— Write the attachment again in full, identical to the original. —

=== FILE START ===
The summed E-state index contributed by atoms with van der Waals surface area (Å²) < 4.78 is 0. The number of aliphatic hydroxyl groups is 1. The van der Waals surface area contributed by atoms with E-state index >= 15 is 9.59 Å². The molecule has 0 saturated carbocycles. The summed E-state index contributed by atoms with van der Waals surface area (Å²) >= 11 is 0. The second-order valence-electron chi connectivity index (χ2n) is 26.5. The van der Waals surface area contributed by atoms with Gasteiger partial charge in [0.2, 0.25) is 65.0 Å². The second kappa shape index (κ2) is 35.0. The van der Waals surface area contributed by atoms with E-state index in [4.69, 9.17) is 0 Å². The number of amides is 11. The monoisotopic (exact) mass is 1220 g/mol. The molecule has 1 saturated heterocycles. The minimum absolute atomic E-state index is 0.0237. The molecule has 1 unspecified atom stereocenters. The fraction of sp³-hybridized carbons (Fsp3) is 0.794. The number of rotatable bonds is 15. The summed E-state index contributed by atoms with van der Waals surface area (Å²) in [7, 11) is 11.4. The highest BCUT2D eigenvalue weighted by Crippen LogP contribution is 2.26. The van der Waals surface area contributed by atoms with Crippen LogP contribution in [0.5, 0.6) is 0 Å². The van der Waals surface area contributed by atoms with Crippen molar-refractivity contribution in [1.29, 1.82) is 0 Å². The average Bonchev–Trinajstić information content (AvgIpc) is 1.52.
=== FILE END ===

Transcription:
The summed E-state index contributed by atoms with van der Waals surface area (Å²) < 4.78 is 0. The number of aliphatic hydroxyl groups is 1. The van der Waals surface area contributed by atoms with E-state index >= 15 is 9.59 Å². The molecule has 0 saturated carbocycles. The summed E-state index contributed by atoms with van der Waals surface area (Å²) >= 11 is 0. The second-order valence-electron chi connectivity index (χ2n) is 26.5. The van der Waals surface area contributed by atoms with Gasteiger partial charge in [0.2, 0.25) is 65.0 Å². The second kappa shape index (κ2) is 35.0. The van der Waals surface area contributed by atoms with E-state index in [4.69, 9.17) is 0 Å². The number of amides is 11. The monoisotopic (exact) mass is 1220 g/mol. The molecule has 1 saturated heterocycles. The minimum absolute atomic E-state index is 0.0237. The molecule has 1 unspecified atom stereocenters. The fraction of sp³-hybridized carbons (Fsp3) is 0.794. The number of rotatable bonds is 15. The summed E-state index contributed by atoms with van der Waals surface area (Å²) in [7, 11) is 11.4. The highest BCUT2D eigenvalue weighted by Crippen LogP contribution is 2.26. The van der Waals surface area contributed by atoms with Crippen LogP contribution in [0.5, 0.6) is 0 Å². The van der Waals surface area contributed by atoms with Crippen molar-refractivity contribution in [1.29, 1.82) is 0 Å². The average Bonchev–Trinajstić information content (AvgIpc) is 1.52.